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Loshchynivka child murder – mounting evidence that case against Roma man was falsified

Halya Coynash
In the trial over a child’s murder in Loshchynivka (Odesa oblast) that made world headlines, two witnesses have given testimony contradicting the prosecution’s version and raising serious doubts about the ‘investigators’’ wish to find the real killer.

In the trial over a child’s murder in Loshchynivka (Odesa oblast) that made world headlines, two witnesses have given testimony contradicting the prosecution’s version and raising serious doubts about the ‘investigators’’ wish to find the real killer.  This is all the more disturbing as a young Roma man, Mykhailo Chebotar has been in custody for over three years, charged with the crime.

Chebotar, then 21, was arrested on 27 August 2016, shortly after the body of 8-year-old Angelina was found close to her home. Although the young man had lived in Loshchynivka all his life, the murder and his arrest were used to prompt appalling anti-Roma riots which the police effectively stood back and observed.  This was already shocking, however the main reason for the world headlines lay in the reaction of the local authorities. Instead of taking proper measures to protect Roma families, the Mayor of the Loshchynivka Village Council Viktor Paskalov told a village gathering the following day that Roma had committed unlawful acts and that therefore he, like other villagers, wanted only one thing – that the Roma stopped living in Loshchynivka. He also signed and read out a ‘decision’ of this meeting spelling out “the demands of residents of Loshchynivka that the Roma did not live in Loshchynivka”.  At least seven families whose homes had been destroyed by the rioters were then ‘escorted’ out of Loshchynivka. Claims that they had left of their own free will were immensely cynical, as evidenced by the fact that the families were too fearful to even return to collect their possessions.  For details of progress in seeking redress, see: Crucial victory as Ukrainian court orders compensation for Roma families driven out of Loshchynivka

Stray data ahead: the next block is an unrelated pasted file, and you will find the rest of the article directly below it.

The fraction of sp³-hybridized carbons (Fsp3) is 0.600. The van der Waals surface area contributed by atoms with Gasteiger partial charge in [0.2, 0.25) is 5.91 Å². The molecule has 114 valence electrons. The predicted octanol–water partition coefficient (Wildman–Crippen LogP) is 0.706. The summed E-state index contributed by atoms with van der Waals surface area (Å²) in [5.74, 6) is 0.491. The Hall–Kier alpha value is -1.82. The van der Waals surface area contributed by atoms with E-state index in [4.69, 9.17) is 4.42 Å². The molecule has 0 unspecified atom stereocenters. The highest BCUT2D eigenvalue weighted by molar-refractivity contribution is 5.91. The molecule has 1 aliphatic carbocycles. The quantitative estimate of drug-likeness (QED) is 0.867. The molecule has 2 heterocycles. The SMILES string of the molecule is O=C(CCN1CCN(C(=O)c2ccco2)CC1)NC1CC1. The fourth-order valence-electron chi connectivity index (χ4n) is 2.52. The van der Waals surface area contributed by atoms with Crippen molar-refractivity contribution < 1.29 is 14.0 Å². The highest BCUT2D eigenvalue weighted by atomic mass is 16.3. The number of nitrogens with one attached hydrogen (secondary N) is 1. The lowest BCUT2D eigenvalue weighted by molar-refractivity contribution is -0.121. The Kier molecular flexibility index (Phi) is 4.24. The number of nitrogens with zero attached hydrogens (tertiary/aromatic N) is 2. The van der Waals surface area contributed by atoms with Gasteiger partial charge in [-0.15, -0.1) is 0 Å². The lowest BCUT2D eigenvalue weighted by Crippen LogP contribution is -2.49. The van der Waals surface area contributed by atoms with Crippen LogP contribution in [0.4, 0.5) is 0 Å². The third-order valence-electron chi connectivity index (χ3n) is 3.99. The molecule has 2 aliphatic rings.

Chebotar had spent most of the evening and much of the night before Angelina’s body was found in a pub, together with Oleksandr Matyash, the little girl’s step-father, his brother, sister and her friend.  

At a recent court hearing, on 24 October, two brothers – Armen Muntyan and Rustam Churar - who were present that evening gave testimony, officially as witnesses for the prosecution.  The prosecutor, Svitlana Kolohreva has repeatedly asserted that she had tried in vain to find the two brothers, however the defence managed to contact the two, one of whom lives in Loshchynivka, the other in a neighbouring village.

Both men worked with Chebotar, and had spent the evening, after payday, drinking with him, Matyash and the others.

Matyash has asserted that the group had had some drinks in a local bar, after which they went to celebrate his brother’s girlfriend’s birthday.  They were there, drinking beer and vodka, until around midnight, and then returned to the bar.